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How To Cope With A Home Show

August 18, 1990|ROBERT OSTMANN JR.

Making your way through the 1,200 exhibits and 13 acres of the 36th Annual Southern California Home and Garden Show can be a bewildering, overwhelming, disorienting, exhausting experience. But, by following a few tips, it can be a lot of fun, too.

Get a map. Any compendium of home-show advice has to begin with this: Don't take a step inside until you've taken your bearings, know where you are and where your car is, and have established some easy-to-spot rendezvous points in case you or a loved one become swept away in the tide of browsers.

Go on a weekday afternoon if at all possible. Evenings after dinner and weekends are like New York City sidewalks at quitting time.

If you are interested in some special product, say, roofing material, plot your course through the exhibit halls. Anybody who's anybody in the roofing business will be in the show, and they will probably all be situated in more or less the same general vicinity. Make an itinerary and try to stick to it.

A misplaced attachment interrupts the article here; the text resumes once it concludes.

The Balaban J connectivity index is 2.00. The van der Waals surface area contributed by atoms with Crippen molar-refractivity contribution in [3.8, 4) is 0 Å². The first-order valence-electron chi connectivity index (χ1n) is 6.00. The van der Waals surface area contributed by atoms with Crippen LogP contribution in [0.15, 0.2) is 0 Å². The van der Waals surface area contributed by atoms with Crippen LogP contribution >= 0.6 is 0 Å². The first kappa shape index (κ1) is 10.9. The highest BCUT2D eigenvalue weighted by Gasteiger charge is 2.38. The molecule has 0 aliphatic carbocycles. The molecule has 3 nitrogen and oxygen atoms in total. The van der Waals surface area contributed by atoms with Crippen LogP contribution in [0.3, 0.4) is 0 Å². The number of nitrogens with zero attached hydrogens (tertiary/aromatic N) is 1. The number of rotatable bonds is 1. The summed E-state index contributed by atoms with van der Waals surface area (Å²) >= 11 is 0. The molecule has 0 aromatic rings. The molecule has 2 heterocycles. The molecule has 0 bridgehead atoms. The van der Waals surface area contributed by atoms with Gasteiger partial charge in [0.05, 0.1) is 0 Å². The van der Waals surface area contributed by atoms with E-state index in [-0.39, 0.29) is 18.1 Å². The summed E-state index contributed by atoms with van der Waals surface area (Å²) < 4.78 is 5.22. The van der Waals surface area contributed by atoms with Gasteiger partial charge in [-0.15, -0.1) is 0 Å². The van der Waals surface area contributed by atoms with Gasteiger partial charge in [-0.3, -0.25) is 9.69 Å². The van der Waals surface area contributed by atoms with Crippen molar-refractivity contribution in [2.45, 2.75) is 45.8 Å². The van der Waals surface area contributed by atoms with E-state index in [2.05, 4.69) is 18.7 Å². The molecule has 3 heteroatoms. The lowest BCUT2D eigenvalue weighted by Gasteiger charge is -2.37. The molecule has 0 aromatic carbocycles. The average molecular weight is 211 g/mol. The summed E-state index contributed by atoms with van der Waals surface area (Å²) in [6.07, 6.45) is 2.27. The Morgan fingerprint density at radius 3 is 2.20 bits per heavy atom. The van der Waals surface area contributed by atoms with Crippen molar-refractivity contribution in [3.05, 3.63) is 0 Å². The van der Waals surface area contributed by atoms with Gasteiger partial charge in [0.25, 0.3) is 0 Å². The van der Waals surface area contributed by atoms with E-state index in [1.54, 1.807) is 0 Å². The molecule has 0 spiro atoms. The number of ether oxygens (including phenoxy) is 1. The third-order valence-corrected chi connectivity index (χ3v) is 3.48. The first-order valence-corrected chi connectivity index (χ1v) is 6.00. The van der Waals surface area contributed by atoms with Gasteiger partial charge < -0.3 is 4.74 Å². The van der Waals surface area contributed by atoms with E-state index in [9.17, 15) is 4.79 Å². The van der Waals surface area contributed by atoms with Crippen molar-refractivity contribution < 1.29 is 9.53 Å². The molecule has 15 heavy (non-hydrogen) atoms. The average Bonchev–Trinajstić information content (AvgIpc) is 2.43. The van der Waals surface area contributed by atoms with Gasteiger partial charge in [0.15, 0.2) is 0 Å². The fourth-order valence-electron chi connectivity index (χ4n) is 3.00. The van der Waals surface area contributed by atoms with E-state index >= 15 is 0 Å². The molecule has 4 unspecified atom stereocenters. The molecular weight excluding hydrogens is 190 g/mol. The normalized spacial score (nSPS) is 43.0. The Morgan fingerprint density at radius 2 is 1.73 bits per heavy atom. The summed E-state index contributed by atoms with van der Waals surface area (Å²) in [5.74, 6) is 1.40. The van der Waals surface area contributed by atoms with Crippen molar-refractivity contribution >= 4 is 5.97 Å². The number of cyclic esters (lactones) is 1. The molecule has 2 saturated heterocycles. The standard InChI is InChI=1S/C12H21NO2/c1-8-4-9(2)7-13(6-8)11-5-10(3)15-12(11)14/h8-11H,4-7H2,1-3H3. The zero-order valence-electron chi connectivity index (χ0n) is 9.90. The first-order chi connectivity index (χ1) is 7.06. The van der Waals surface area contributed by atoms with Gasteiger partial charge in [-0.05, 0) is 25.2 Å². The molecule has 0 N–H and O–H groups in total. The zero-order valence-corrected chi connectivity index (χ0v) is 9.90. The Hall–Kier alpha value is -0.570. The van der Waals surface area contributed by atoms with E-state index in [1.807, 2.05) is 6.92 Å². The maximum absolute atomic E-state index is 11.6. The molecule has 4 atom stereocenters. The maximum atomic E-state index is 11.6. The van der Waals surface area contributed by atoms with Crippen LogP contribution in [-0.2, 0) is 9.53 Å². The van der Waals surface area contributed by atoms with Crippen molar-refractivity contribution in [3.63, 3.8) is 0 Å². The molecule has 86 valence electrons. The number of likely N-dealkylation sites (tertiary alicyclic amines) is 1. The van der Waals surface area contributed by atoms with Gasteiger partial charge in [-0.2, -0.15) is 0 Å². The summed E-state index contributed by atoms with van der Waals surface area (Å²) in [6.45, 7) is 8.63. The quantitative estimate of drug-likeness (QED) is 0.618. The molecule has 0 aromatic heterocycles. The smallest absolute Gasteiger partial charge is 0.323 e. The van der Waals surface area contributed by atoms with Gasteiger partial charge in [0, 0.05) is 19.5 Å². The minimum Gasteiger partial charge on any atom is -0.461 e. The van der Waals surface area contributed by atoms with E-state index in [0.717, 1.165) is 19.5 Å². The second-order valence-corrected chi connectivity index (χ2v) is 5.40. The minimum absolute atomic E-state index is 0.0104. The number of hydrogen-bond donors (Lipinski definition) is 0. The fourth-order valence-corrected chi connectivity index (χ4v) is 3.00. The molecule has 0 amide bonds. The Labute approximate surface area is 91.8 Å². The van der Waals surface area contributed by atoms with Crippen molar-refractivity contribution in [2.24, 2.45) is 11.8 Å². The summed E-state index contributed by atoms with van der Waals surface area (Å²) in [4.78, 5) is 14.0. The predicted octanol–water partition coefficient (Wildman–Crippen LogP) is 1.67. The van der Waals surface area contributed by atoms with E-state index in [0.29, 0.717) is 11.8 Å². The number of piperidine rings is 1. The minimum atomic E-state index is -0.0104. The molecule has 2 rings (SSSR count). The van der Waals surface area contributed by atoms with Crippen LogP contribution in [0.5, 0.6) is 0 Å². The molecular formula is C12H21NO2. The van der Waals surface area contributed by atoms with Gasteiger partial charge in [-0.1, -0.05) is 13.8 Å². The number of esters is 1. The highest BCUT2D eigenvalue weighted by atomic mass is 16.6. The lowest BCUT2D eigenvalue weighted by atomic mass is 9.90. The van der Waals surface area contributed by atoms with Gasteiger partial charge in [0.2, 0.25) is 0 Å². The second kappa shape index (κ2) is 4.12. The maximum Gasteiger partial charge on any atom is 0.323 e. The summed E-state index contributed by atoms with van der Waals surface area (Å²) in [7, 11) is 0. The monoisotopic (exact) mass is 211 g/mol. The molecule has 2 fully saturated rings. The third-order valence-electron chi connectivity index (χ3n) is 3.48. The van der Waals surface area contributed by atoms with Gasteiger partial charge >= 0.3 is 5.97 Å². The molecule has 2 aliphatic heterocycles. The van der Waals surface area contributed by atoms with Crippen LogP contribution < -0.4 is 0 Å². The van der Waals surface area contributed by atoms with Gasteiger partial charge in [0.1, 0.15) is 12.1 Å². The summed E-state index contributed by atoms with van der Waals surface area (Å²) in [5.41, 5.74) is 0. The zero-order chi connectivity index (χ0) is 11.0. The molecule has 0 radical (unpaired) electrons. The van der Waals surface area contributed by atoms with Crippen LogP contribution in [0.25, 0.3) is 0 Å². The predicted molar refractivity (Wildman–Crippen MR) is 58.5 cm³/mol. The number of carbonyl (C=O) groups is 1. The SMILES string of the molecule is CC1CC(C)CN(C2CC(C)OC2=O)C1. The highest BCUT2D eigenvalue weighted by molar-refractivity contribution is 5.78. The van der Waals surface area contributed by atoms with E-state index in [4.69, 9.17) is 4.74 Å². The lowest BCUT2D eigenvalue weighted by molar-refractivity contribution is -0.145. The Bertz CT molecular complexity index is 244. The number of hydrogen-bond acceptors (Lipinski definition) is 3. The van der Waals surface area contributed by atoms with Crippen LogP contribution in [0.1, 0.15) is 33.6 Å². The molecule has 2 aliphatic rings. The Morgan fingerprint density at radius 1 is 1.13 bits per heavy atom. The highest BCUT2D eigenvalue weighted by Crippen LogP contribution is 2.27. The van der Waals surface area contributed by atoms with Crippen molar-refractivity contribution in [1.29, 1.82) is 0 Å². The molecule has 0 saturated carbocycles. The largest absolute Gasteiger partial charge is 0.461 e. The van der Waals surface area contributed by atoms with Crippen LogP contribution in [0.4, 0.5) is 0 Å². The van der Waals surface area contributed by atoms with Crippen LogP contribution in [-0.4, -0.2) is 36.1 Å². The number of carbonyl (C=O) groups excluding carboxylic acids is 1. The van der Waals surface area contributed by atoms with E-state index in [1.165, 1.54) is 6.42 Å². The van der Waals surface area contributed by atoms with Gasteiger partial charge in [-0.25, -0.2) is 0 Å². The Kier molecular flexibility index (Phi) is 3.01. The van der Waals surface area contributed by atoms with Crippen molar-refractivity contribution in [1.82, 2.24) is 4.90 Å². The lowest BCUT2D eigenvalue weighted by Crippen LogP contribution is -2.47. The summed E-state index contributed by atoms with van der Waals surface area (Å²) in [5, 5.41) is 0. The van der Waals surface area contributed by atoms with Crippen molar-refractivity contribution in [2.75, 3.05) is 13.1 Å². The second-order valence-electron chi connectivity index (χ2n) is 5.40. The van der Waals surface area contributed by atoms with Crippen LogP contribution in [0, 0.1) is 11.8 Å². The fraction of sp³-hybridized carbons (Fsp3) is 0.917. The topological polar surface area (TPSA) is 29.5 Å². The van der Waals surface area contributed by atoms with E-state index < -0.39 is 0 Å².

Don't buy anything you can't eat or carry in a small bag. Many vendors advise against committing to any high-ticket purchases in the rushed, pressured atmosphere of the show. If the salesperson tells you that the price on your item is a one-time-only-this-show-and-nowhere-else price, it probably is not. If a vendor wants your business on big purchases, you should have the opportunity to review the deal later at the vendor's place of business. It's always a good idea to determine if a vendor has a place of business, in case you need to track it down later.

Wear comfortable shoes.

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